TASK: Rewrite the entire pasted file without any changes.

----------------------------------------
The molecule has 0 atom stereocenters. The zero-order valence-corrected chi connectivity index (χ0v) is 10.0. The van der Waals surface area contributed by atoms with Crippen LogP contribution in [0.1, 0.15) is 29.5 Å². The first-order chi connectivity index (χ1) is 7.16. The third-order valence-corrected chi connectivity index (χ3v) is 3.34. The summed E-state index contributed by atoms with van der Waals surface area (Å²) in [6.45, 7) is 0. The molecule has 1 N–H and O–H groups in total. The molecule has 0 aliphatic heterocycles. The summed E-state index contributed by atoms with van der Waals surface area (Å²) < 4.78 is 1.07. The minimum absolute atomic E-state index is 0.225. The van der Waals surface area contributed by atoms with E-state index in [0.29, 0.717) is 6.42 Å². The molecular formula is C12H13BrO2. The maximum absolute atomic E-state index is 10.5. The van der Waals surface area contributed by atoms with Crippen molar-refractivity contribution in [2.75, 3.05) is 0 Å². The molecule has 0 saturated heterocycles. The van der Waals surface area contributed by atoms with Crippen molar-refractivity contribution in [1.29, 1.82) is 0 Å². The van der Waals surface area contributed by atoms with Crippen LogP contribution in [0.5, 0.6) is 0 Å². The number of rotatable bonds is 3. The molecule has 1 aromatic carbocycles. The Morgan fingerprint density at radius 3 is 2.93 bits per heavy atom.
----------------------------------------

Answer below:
The molecule has 0 atom stereocenters. The zero-order valence-corrected chi connectivity index (χ0v) is 10.0. The van der Waals surface area contributed by atoms with Crippen LogP contribution in [0.1, 0.15) is 29.5 Å². The first-order chi connectivity index (χ1) is 7.16. The third-order valence-corrected chi connectivity index (χ3v) is 3.34. The summed E-state index contributed by atoms with van der Waals surface area (Å²) in [6.45, 7) is 0. The molecule has 1 N–H and O–H groups in total. The molecule has 0 aliphatic heterocycles. The summed E-state index contributed by atoms with van der Waals surface area (Å²) < 4.78 is 1.07. The minimum absolute atomic E-state index is 0.225. The van der Waals surface area contributed by atoms with E-state index in [0.29, 0.717) is 6.42 Å². The molecular formula is C12H13BrO2. The maximum absolute atomic E-state index is 10.5. The van der Waals surface area contributed by atoms with Crippen molar-refractivity contribution in [2.75, 3.05) is 0 Å². The molecule has 0 saturated heterocycles. The van der Waals surface area contributed by atoms with Crippen molar-refractivity contribution in [1.29, 1.82) is 0 Å². The van der Waals surface area contributed by atoms with Crippen LogP contribution in [0.5, 0.6) is 0 Å². The number of rotatable bonds is 3. The molecule has 1 aromatic carbocycles. The Morgan fingerprint density at radius 3 is 2.93 bits per heavy atom.